Saturday, March 26, 2011


Edson Arantes do Nascimento, more popularly known as Pelé, or 'The King Pelé', or 'The King of Football'. Like many footballers, Pelé has claimed to be the greatest footballer of all time, saying he was born for football in the same way that ‘Beethoven was born for music’. Unlike many other footballers, however, a lot of people agree with him, and in 2000 he received a FIFA award declaring him, alongside Diego Maradona, the greatest player in the history of the game.


Edson Arantes do Nascimento was born in the city of Três Corações on October 23rd, 1940. He was named after Thomas Edison, the American inventor and engineer. As a boy, Pelé reportedly played football with a sock stuffed with paper or a grapefruit as he could not afford a ball, and had to work as a shoe-shiner to earn extra money. His nickname was given to him by a school-friend - a variation on the name of his favourite footballer ‘Bilé’, which he could not pronounce. Although he did not like it at first, claiming it sounded like the Portugese for ‘baby’, it would stick with him for the rest of his life.
His father ‘Dondinho’ was also a professional footballer, though not a remarkable one, and despite his mother Celeste’s initial caution, Edson was determined to follow in his father’s footsteps.
His first football team was formed with a number of friends from his neighbourhood - they called themselves ‘the shoeless ones’, and played in local tournaments. He and other members of the team were spotted and recruited to join a youth team managed by former Brazilian international Waldemar de Brito. Pelé went on to join the Santos FC juniors at the age of fifteen.
At the age of sixteen, he moved to Santos seniors where he stayed for the greater part of his career. His exploits caught the attention of the national side and, at the age of seventeen, he rose to international stardom in the 1958 World Cup, scoring a hat-trick in the semi-final and two goals in the final against Sweden. In the 1962 World Cup, he managed to score twice against Mexico before tearing a thigh muscle which put him out of the tournament - though Brazil went on to defend their title as World Champions.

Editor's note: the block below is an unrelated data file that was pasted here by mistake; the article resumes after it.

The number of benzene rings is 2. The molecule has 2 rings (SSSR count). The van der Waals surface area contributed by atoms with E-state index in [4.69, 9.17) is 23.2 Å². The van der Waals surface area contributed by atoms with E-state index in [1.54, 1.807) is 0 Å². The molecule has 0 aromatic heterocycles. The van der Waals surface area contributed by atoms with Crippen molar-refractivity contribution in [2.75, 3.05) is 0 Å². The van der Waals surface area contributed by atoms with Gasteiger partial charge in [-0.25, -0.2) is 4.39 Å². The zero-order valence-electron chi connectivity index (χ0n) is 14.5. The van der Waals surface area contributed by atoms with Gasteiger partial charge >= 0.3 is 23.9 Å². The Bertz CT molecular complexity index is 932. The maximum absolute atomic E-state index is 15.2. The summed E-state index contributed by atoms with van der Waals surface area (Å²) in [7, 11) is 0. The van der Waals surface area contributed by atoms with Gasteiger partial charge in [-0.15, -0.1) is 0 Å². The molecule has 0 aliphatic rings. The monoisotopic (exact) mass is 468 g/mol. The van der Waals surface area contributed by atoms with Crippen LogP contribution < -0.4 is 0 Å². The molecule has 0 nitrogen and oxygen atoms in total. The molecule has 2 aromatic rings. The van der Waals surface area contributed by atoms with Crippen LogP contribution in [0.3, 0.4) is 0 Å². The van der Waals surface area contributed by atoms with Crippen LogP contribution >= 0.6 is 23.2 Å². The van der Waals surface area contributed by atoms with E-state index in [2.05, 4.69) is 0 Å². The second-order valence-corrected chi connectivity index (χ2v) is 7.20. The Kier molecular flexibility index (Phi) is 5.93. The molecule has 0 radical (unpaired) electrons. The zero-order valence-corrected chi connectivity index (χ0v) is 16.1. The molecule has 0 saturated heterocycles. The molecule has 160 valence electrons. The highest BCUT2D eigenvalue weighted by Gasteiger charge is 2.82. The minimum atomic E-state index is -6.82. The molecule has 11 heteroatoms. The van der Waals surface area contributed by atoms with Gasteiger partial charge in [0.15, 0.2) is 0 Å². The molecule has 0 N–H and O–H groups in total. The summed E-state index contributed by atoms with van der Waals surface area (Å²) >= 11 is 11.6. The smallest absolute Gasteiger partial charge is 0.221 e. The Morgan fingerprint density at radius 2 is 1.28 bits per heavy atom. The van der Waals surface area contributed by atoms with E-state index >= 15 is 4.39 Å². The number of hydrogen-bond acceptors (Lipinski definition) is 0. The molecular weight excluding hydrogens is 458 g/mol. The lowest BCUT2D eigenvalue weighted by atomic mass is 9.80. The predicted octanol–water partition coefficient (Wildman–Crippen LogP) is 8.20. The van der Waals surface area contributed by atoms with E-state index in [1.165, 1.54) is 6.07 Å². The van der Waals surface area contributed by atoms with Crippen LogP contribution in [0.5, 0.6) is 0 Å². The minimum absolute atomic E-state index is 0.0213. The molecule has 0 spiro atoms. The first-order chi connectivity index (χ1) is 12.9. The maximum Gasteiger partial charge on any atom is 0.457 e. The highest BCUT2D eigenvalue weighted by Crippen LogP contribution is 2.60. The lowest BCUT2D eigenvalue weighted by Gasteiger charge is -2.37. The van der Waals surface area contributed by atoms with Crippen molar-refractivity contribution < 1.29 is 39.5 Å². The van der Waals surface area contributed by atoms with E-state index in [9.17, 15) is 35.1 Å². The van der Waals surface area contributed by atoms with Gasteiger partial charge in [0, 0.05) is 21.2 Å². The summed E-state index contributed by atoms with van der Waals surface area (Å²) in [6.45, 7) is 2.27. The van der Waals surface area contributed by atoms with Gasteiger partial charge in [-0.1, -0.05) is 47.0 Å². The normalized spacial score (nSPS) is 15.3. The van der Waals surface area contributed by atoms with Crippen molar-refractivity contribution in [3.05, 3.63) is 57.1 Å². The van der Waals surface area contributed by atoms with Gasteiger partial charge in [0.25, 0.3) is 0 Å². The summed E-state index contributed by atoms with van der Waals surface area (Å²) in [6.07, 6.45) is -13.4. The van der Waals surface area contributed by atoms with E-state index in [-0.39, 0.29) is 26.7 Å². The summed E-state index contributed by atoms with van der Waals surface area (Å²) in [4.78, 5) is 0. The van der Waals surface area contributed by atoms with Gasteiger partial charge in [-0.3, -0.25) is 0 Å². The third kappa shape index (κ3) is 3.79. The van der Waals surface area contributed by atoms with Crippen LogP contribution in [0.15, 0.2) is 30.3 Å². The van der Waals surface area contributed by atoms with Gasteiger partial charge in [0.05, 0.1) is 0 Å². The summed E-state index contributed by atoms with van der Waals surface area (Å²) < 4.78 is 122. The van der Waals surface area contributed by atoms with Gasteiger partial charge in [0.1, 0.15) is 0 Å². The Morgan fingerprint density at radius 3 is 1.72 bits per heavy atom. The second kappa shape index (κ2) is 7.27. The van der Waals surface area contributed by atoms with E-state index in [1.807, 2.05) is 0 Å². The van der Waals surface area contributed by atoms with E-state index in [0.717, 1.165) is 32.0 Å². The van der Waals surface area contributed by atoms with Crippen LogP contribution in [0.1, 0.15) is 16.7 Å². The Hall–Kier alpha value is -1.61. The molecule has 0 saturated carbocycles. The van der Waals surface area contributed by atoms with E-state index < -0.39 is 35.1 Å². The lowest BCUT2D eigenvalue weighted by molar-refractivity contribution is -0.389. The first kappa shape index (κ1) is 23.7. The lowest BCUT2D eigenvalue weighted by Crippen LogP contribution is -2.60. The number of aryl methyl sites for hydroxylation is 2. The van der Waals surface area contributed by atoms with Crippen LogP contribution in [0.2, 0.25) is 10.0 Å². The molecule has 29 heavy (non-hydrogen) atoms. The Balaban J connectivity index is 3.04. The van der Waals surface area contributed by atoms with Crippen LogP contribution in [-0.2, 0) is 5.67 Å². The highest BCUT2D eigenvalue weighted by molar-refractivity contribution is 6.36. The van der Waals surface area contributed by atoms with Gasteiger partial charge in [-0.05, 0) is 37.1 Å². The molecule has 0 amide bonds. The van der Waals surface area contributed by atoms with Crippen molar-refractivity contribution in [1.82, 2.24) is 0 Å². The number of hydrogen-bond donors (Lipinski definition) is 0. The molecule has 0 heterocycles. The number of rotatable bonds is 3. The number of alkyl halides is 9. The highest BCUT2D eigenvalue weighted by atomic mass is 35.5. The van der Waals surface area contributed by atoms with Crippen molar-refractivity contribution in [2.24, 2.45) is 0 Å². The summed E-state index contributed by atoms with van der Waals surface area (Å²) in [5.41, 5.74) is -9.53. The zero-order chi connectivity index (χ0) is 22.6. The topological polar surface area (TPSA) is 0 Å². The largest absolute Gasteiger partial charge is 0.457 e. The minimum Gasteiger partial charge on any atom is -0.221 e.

In 1966, both Pelé and his team were out of the tournament at a much earlier stage. With Pelé injured again - but still able to play - they lost to Portugal in the third round. It was a career low for Pelé, and he vowed never to play in a World Cup again, but he went back on that promise in Mexico City in 1970 with a spectacular return to form. In his final World Cup match, the final against Italy, he notched the opener in a remarkable team performance which resulted in a 4-1 victory.
Pelé continued to play for Santos until 1974, though he retired from international football, and when he finally left Santos the club marked his leaving by removing the number 10 shirt from their line-up.
In 1975 he was tempted by American megabucks to come out of retirement and play for New York Cosmos, where he stayed for another two years before retiring for good. Even in retirement, however, Pele decided not to sit back and collect the cheques and the accolades that his legendary status has afforded him - he has continued his career in other directions.


Since retiring from football, Pelé has worked as a UNICEF Goodwill ambassador and as a United Nations ambassador, working to protect the environment and combat corruption in Brazil. Pelé was, for a short while, Brazil’s official minister for sport. He has also written multiple autobiographies, worked as a scout for football clubs, appeared in Hollywood films and even promoted Viagra and Pepsi during his decidedly active retiremen.

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